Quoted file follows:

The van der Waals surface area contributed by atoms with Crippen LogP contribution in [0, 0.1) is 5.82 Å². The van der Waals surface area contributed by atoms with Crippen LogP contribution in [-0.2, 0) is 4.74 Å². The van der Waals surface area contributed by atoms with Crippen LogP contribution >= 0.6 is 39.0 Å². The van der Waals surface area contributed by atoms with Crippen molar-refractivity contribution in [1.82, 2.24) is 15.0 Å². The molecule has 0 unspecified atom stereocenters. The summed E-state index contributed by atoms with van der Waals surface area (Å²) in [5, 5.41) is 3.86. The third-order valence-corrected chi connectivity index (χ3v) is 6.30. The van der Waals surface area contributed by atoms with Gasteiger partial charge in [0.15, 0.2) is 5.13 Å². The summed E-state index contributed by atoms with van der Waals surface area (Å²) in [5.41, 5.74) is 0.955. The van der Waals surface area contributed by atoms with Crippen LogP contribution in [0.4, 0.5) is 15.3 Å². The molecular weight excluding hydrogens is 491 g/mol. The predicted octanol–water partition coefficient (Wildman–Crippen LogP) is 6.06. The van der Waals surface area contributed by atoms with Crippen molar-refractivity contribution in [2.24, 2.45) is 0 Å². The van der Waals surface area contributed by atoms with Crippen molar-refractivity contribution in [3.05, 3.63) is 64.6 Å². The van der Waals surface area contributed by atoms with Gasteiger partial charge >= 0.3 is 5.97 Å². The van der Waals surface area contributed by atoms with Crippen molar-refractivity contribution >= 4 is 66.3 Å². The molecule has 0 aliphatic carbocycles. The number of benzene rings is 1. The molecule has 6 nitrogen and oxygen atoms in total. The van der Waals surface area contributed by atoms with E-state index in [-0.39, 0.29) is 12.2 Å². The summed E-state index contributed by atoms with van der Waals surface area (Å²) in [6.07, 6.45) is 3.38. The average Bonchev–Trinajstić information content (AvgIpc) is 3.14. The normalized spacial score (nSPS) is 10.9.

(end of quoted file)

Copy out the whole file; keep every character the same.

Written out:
The van der Waals surface area contributed by atoms with Crippen LogP contribution in [0, 0.1) is 5.82 Å². The van der Waals surface area contributed by atoms with Crippen LogP contribution in [-0.2, 0) is 4.74 Å². The van der Waals surface area contributed by atoms with Crippen LogP contribution >= 0.6 is 39.0 Å². The van der Waals surface area contributed by atoms with Crippen molar-refractivity contribution in [1.82, 2.24) is 15.0 Å². The molecule has 0 unspecified atom stereocenters. The summed E-state index contributed by atoms with van der Waals surface area (Å²) in [5, 5.41) is 3.86. The third-order valence-corrected chi connectivity index (χ3v) is 6.30. The van der Waals surface area contributed by atoms with Gasteiger partial charge in [0.15, 0.2) is 5.13 Å². The summed E-state index contributed by atoms with van der Waals surface area (Å²) in [5.41, 5.74) is 0.955. The van der Waals surface area contributed by atoms with Crippen LogP contribution in [0.4, 0.5) is 15.3 Å². The molecular weight excluding hydrogens is 491 g/mol. The predicted octanol–water partition coefficient (Wildman–Crippen LogP) is 6.06. The van der Waals surface area contributed by atoms with Crippen molar-refractivity contribution in [2.24, 2.45) is 0 Å². The van der Waals surface area contributed by atoms with Crippen molar-refractivity contribution in [3.05, 3.63) is 64.6 Å². The van der Waals surface area contributed by atoms with Gasteiger partial charge >= 0.3 is 5.97 Å². The van der Waals surface area contributed by atoms with Crippen molar-refractivity contribution >= 4 is 66.3 Å². The molecule has 0 aliphatic carbocycles. The number of benzene rings is 1. The molecule has 6 nitrogen and oxygen atoms in total. The van der Waals surface area contributed by atoms with E-state index in [-0.39, 0.29) is 12.2 Å². The summed E-state index contributed by atoms with van der Waals surface area (Å²) in [6.07, 6.45) is 3.38. The average Bonchev–Trinajstić information content (AvgIpc) is 3.14. The normalized spacial score (nSPS) is 10.9.